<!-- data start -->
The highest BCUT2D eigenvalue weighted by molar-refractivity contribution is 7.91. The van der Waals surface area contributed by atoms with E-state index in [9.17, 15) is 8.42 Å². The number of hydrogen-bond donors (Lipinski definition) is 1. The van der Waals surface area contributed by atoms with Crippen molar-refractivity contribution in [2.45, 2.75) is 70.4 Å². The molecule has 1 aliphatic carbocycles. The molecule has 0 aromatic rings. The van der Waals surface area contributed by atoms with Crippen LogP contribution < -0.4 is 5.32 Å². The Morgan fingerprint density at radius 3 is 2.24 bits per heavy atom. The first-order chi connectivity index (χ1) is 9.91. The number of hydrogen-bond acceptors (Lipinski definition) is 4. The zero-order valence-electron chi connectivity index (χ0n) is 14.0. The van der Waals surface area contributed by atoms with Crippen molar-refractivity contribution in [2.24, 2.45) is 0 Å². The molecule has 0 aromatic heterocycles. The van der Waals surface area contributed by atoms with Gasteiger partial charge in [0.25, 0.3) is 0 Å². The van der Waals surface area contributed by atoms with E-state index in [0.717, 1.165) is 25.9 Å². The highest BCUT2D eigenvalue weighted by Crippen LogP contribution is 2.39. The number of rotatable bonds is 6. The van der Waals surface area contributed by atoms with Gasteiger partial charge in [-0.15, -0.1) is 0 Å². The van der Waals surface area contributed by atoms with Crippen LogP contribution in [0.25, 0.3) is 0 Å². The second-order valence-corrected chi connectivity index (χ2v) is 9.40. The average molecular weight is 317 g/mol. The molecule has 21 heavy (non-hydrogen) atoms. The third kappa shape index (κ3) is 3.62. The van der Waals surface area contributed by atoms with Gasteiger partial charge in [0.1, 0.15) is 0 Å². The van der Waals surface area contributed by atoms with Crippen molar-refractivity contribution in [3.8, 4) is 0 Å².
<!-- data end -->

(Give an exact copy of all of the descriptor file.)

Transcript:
The highest BCUT2D eigenvalue weighted by molar-refractivity contribution is 7.91. The van der Waals surface area contributed by atoms with E-state index in [9.17, 15) is 8.42 Å². The number of hydrogen-bond donors (Lipinski definition) is 1. The van der Waals surface area contributed by atoms with Crippen molar-refractivity contribution in [2.45, 2.75) is 70.4 Å². The molecule has 1 aliphatic carbocycles. The molecule has 0 aromatic rings. The van der Waals surface area contributed by atoms with Crippen LogP contribution < -0.4 is 5.32 Å². The Morgan fingerprint density at radius 3 is 2.24 bits per heavy atom. The first-order chi connectivity index (χ1) is 9.91. The number of hydrogen-bond acceptors (Lipinski definition) is 4. The zero-order valence-electron chi connectivity index (χ0n) is 14.0. The van der Waals surface area contributed by atoms with Crippen molar-refractivity contribution in [2.24, 2.45) is 0 Å². The molecule has 0 aromatic heterocycles. The van der Waals surface area contributed by atoms with Gasteiger partial charge in [0.25, 0.3) is 0 Å². The van der Waals surface area contributed by atoms with E-state index in [0.717, 1.165) is 25.9 Å². The highest BCUT2D eigenvalue weighted by Crippen LogP contribution is 2.39. The number of rotatable bonds is 6. The van der Waals surface area contributed by atoms with Gasteiger partial charge in [-0.15, -0.1) is 0 Å². The van der Waals surface area contributed by atoms with Crippen LogP contribution in [0.25, 0.3) is 0 Å². The second-order valence-corrected chi connectivity index (χ2v) is 9.40. The average molecular weight is 317 g/mol. The molecule has 21 heavy (non-hydrogen) atoms. The third kappa shape index (κ3) is 3.62. The van der Waals surface area contributed by atoms with Gasteiger partial charge in [0.1, 0.15) is 0 Å². The van der Waals surface area contributed by atoms with Crippen molar-refractivity contribution in [3.8, 4) is 0 Å².